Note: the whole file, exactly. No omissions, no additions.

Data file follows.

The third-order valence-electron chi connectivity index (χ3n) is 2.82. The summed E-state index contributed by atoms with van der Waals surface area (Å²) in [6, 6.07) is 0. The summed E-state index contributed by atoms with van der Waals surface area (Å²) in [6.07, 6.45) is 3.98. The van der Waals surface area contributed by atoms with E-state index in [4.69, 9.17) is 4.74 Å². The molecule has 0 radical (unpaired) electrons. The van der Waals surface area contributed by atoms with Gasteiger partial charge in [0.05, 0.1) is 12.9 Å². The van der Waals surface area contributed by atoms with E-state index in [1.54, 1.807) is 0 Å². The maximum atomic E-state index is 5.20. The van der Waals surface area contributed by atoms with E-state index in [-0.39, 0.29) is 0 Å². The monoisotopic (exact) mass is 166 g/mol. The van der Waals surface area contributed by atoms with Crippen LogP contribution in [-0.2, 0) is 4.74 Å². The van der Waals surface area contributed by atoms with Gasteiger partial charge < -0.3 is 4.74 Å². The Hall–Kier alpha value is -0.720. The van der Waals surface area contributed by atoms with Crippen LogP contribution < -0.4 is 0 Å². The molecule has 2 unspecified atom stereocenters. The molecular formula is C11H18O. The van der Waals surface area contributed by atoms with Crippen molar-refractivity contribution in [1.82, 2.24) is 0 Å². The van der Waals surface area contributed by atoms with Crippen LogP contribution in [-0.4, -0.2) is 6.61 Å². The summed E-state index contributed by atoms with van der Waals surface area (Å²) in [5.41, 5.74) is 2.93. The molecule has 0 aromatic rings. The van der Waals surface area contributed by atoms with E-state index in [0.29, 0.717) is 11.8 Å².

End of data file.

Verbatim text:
The third-order valence-electron chi connectivity index (χ3n) is 2.82. The summed E-state index contributed by atoms with van der Waals surface area (Å²) in [6, 6.07) is 0. The summed E-state index contributed by atoms with van der Waals surface area (Å²) in [6.07, 6.45) is 3.98. The van der Waals surface area contributed by atoms with E-state index in [4.69, 9.17) is 4.74 Å². The molecule has 0 radical (unpaired) electrons. The van der Waals surface area contributed by atoms with Gasteiger partial charge in [0.05, 0.1) is 12.9 Å². The van der Waals surface area contributed by atoms with E-state index in [1.54, 1.807) is 0 Å². The maximum atomic E-state index is 5.20. The van der Waals surface area contributed by atoms with E-state index in [-0.39, 0.29) is 0 Å². The monoisotopic (exact) mass is 166 g/mol. The van der Waals surface area contributed by atoms with Crippen LogP contribution in [-0.2, 0) is 4.74 Å². The van der Waals surface area contributed by atoms with Gasteiger partial charge < -0.3 is 4.74 Å². The Hall–Kier alpha value is -0.720. The van der Waals surface area contributed by atoms with Crippen LogP contribution < -0.4 is 0 Å². The molecule has 2 unspecified atom stereocenters. The molecular formula is C11H18O. The van der Waals surface area contributed by atoms with Crippen molar-refractivity contribution in [1.82, 2.24) is 0 Å². The van der Waals surface area contributed by atoms with Crippen LogP contribution in [-0.4, -0.2) is 6.61 Å². The summed E-state index contributed by atoms with van der Waals surface area (Å²) in [5.41, 5.74) is 2.93. The molecule has 0 aromatic rings. The van der Waals surface area contributed by atoms with E-state index in [0.29, 0.717) is 11.8 Å².